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From the Publisher's Desk...

MPD’s New Chief Shows Enlightened Leadership

Much has changed for the better in DC from the days of the “Chardonnay Lady” in the waning years of the last century. More about her later, other than to say at the start, it was all about police performing their duties getting out of control.

Unfortunately, instances of this nature persist even 17 years into the now (not so) new century. That’s the discouraging news, though happily offset by some that is encouraging — at least based on recent reporting by the Washington Post. In its news story headlined, “D.C. police chief: Officer was wrong to arrest,”  we learned that “. . . Chief Peter Newsham . . . told a woman that it was wrong for an officer to arrest her after her neighbors in [the upper Northwest neighborhood of] Chevy Chase complained that music from a party was too loud, . . . ‘It was inconsistent with his vision of community policing, and we probably could have handled the situation differently,’ said Dustin Sternbeck, the department’s spokesman.

What the officer ought to have done was simply to issue her a citation requiring a later court appearance for violating DC’s noise law if she had failed to take steps to comply with the officer’s order to lower the decibel level of the noise emanating from her home.

While the facts of exactly who was retelling the sequence of actions following the officer’s initial intervention seem to be, as reported by the Post, not totally resolvedd, Chief Newsham made it clear that her having been handcuffed, shoved into the squad car and taken to the police station where she was fingerprinted, required to submit for a mug shot, and detained for a few hours in a holding cell was way out of line for that kind of misdemeanor offense.

How far things have progressed since the days when too many MPD officers were seemingly allowed to go overboard without any restraint. Although a proper balance between enforcement and sensible resolution of infractions was beginning to assert itself under the nine-year leadership of the recently retired Cathy Lanier, this resounding affirmation of support by a police chief for the legitimacy and appropriate application of what is recognized by the courts as discretionary justice is very much welcomed.

Simply defined, discretionary justice is the power or right of a government official to decide or act according to one’s own judgment, that allows police officers to decide if they want to pursue police procedure or simply let someone off with a less onerous approach to enforcement — although in this case the officer would not have been doing anything contrary to procedure since procedure did not automatically call for any action beyond issuing a citation for later court appearance.

And it was this kind of community policing approach that was not encouraged until recently, and now seemingly reinforced by the chief’s intervention and strong statements about this case.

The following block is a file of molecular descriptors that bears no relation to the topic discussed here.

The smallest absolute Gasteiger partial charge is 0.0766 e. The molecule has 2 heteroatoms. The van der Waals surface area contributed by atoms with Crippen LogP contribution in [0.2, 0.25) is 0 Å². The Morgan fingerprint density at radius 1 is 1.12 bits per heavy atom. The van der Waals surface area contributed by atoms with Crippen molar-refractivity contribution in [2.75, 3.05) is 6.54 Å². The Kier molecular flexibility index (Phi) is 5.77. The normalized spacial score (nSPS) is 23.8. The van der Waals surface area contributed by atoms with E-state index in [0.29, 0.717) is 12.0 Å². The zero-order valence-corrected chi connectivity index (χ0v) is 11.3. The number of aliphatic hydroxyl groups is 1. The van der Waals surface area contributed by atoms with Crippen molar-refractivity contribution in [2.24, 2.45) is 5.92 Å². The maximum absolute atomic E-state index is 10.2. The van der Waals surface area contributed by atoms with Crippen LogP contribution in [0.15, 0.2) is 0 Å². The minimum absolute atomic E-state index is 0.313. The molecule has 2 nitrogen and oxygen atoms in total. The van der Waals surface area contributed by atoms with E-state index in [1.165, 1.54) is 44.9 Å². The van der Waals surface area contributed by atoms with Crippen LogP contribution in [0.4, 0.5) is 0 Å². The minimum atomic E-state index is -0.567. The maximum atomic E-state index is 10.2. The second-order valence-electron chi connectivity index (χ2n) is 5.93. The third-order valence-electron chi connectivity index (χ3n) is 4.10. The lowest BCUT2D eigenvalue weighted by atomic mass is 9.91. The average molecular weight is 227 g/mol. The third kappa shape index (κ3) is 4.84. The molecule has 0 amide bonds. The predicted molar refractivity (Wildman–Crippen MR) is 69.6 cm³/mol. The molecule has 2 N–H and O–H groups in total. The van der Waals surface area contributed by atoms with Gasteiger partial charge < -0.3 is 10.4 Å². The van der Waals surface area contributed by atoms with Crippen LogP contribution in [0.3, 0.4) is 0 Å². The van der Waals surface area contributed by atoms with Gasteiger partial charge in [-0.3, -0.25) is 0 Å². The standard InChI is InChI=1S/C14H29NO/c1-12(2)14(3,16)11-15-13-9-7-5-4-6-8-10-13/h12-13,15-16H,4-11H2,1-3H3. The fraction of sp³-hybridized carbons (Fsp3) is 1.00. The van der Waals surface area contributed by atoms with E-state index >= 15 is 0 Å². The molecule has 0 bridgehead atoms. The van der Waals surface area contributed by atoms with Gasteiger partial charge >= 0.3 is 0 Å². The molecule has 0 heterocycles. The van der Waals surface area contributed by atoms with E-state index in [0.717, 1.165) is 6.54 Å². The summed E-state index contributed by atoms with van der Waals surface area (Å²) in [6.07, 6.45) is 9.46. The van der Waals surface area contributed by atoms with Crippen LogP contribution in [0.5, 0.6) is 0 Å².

How far we’ve come!

And that brings us back to the case of — as we dubbed it — the Chardonnay Lady. As first reported by us (and because we did not know her name) in a June 1997 editorial, the Chardonnay Lady became the focus of  a cause célèbre, especially as we characterized the feeling in the community in a follow-up  editorial 10 months later, that among residents what happened to her was “an ominous portent of a possible increasing campaign of Gestapo-like actions against persons enjoying a glass of wine or beer or cocktail on their front porch or in their front yard.” Yes, possibly a hyper-strong reaction, but things were more dicey east of 18th Street in those years. The steps were (still are) in that portion of the front yard that is technically public space but, unlike the actual sidewalks, these spaces, or front yards, are deemed by law to be under the full control and for the exclusive use of the occupants of the adjacent building.

So it was that the hapless resident was handcuffed & dragged off to the Third District police station and booked on disorderly conduct — subsequently tossed out given that no laws had been violated. (If there was to be any lingering doubt about whether residents could consume alcoholic beverages in their front yards, then At-Large Councilmember Carol Schwartz convinced her city council colleagues to enact clarifying legislation.)

But that was only one of other such unthinking actions by police confronted by similar instances of residents enjoying their front yards about which we reported — examples of complete lack of using discretion and common sense. And it wasn’t just front yard instances that police officers were ready to handcuff & jail; it was for all kinds of petty stuff. Those were the bad days. We are thankful that our police department has matured over the years and now especially welcome its new leader who appears to embrace modern and progressive approaches to keeping the peace.